''Escherichia coli'' osmoregulatory trehalose synthesis B (otsB)
This gene encodes the second step to trehalose biosynthesis.
Saccharomyces cerevisiae, baker’s yeast, is remarkably resistant to desiccation, and it has been shown that certain osmoprotectant chemicals accumulate in these cells when they desiccate. One of these chemicals is trehalose, a disaccharide that was initially implicated in desiccation resistance because of this accumulation (Calahan, Dunham, DeSevo, and Koshland 2011). Surprisingly, attempts to understand trehalose's role and effectiveness in desiccation resistance have produced conflicting and inconsistent results (Calahan et al. 2011).
The gram-negative biocontrol agent Pantoea agglomerans was ineffective at controlling blue mold on fruits because of its low viability during the long periods of dehydration that it experienced during fruit processing (Bonaterra, Camps, and Montesinos 2005). Its effectiveness was significantly increased when it was engineered to accumulate both trehalose and glycine betaine during desiccation, and it was hypothesized that these osmoprotectants “operate through protection of membrane phospholipids by direct hydrogen bounding with phospolipid head groups maintaining the liquid crystal state and stabilising proteins by water replacement via hydrogen bounding” (Bonaterra, Camps, and Montesinos 2005).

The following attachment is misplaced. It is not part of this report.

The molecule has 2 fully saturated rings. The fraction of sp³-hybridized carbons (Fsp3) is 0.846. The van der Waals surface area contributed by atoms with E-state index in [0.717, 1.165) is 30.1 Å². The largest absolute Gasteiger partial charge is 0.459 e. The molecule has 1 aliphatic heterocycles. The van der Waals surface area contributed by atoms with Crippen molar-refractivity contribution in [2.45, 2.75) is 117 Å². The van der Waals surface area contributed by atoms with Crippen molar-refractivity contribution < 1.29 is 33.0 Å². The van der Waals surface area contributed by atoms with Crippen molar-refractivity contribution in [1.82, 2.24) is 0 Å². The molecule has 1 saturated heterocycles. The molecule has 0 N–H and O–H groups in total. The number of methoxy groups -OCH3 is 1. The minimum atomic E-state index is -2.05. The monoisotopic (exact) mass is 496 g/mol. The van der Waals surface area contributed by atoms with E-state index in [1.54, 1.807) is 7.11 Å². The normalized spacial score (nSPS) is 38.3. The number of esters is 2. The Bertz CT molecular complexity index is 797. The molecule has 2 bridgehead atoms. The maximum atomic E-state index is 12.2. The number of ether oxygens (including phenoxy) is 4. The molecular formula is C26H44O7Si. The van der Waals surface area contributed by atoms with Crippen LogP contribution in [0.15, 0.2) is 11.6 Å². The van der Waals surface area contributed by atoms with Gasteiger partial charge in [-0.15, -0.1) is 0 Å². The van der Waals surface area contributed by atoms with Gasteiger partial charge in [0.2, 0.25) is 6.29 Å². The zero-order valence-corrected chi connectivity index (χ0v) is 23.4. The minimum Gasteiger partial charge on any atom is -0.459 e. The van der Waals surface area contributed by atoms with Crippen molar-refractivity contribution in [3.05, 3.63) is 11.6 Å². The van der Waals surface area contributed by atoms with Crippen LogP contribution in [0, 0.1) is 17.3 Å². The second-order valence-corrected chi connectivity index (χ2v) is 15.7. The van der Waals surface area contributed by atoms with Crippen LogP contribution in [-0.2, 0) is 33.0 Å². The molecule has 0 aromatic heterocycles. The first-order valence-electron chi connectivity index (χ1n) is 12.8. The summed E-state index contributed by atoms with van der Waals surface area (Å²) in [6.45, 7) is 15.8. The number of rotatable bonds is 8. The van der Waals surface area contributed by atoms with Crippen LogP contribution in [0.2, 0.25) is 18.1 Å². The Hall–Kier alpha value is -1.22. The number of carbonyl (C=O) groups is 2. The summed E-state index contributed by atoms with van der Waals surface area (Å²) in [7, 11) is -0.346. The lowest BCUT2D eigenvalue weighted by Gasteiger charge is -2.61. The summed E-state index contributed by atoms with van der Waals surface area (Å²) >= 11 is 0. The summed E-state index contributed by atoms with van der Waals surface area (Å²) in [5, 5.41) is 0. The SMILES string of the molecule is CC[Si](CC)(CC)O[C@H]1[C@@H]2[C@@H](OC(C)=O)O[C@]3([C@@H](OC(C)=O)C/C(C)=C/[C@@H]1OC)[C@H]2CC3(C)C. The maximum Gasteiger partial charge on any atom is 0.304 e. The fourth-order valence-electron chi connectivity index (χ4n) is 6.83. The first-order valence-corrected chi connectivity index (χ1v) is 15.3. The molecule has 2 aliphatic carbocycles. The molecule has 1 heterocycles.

Sequence and Features
- 10COMPATIBLE WITH RFC
- 12COMPATIBLE WITH RFC
- 21Illegal BglII site found at 455
- 23COMPATIBLE WITH RFC
- 25COMPATIBLE WITH RFC
- 1000COMPATIBLE WITH RFC